Credit: Washtenaw County Parks & Recreation Commission

This month in water related news, the Federal administration passes a bill that will help with water infrastructure in our region. At the same time, a series of lawsuits are making it challenging for Michigan municipalities to fund stormwater management. Also, read an update about Washtenaw County’s Border-to-Border trail progress, reflections on governor-elect Gretchen Whitmer’s water agenda, and the roll out of SEMCOG’s water resource plan.

Lawmakers authorize water infrastructure projects  In October, Congress approved America’s Water Infrastructure Act of 2018.  This article summarizes how it will support water infrastructure improvements in the Midwest. This legislation is critically important as the nation’s infrastructure ages. It will provide significant funding for the improvement of dams, drinking water systems and urban stormwater management. However, states and local governments are still expected to bring the majority of the money to these investments.

Oak Park Settles Storm Water Fee Lawsuit for $2,850,000 This settlement highlights an ongoing debate about the legal requirements for implementing stormwater utilities. Some municipalities in Michigan have been using them to fund the costs of managing and maintaining stormwater systems from commercial and residential property owners who benefit. Most communities have costly and potentially dangerous issues with aging stormwater infrastructure and no way to pay for improvements. For broader context check out this article: Law firm gets rich off sewer lawsuits against cities and townships, which points to state legislation introduced in early 2018 that could help solve the issue.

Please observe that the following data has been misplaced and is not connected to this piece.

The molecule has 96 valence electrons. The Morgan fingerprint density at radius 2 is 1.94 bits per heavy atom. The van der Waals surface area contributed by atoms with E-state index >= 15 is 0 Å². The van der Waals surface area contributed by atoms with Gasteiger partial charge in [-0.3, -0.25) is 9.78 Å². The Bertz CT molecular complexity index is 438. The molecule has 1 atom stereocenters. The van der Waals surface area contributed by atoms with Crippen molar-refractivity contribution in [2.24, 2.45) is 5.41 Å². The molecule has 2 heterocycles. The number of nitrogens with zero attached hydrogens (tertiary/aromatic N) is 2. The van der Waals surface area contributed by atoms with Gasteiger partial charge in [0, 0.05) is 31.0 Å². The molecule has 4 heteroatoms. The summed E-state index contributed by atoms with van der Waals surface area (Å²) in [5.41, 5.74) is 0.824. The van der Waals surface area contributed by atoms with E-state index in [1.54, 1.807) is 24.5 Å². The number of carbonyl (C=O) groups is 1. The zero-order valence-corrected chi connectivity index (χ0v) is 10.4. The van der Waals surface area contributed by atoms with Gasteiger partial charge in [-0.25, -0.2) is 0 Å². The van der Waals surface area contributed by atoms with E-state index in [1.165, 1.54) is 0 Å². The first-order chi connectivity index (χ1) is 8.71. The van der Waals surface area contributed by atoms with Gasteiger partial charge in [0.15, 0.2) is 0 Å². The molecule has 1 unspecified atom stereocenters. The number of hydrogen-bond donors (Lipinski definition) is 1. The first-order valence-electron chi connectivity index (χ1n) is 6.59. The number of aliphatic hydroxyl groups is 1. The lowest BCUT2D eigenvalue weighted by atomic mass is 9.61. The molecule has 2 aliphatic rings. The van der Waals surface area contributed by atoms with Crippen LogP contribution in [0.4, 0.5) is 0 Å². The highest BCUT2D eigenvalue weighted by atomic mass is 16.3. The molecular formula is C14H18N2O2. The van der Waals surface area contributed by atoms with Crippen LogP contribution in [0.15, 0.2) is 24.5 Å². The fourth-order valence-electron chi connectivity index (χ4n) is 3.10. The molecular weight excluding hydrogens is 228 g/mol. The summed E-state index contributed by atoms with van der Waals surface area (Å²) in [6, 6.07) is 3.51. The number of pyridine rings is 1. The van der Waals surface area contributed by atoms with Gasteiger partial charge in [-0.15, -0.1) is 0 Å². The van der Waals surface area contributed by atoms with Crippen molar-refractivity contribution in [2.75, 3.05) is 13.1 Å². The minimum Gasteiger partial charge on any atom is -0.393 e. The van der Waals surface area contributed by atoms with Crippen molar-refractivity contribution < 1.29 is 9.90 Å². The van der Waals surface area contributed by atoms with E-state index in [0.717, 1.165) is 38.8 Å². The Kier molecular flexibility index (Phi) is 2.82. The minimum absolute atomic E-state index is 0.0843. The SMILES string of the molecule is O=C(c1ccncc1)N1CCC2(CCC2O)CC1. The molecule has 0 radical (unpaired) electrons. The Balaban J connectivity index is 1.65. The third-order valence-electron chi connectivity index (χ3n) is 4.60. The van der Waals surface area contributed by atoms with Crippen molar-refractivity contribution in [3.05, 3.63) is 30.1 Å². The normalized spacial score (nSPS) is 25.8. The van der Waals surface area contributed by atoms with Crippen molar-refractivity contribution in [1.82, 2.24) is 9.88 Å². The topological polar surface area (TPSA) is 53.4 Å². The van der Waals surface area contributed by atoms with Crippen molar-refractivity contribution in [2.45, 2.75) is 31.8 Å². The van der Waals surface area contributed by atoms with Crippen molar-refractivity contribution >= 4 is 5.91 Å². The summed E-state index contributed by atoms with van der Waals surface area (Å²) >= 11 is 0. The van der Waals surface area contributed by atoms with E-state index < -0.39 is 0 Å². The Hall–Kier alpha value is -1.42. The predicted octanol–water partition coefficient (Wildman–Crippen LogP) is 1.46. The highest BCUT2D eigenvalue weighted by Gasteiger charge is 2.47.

Private-public partnerships accelerate completion of county’s Border-to-Border Trail The Washtenaw segment of the Border-to-Border Trail, which provides a vital recreational connection to the Huron River, is moving along ahead of schedule and will help connect trails to Jackson and Wayne Counties.

Great Lakes opportunities, obstacles await new governors in Michigan and Wisconsin This opinion piece talks about the potential challenges Michigan’s governor-elect faces on issues related to water.

MML#5: Officials Learn about SEMCOG Water Resources Plan  The Southeast Michigan Council of Governments released its “Water Resources Plan for Southeast Michigan” this year and is now talking about the findings of the report with municipal governments throughout the region. Learn more about this effort and the nearly 30 policies recommended for local governments to support the protection of water resources.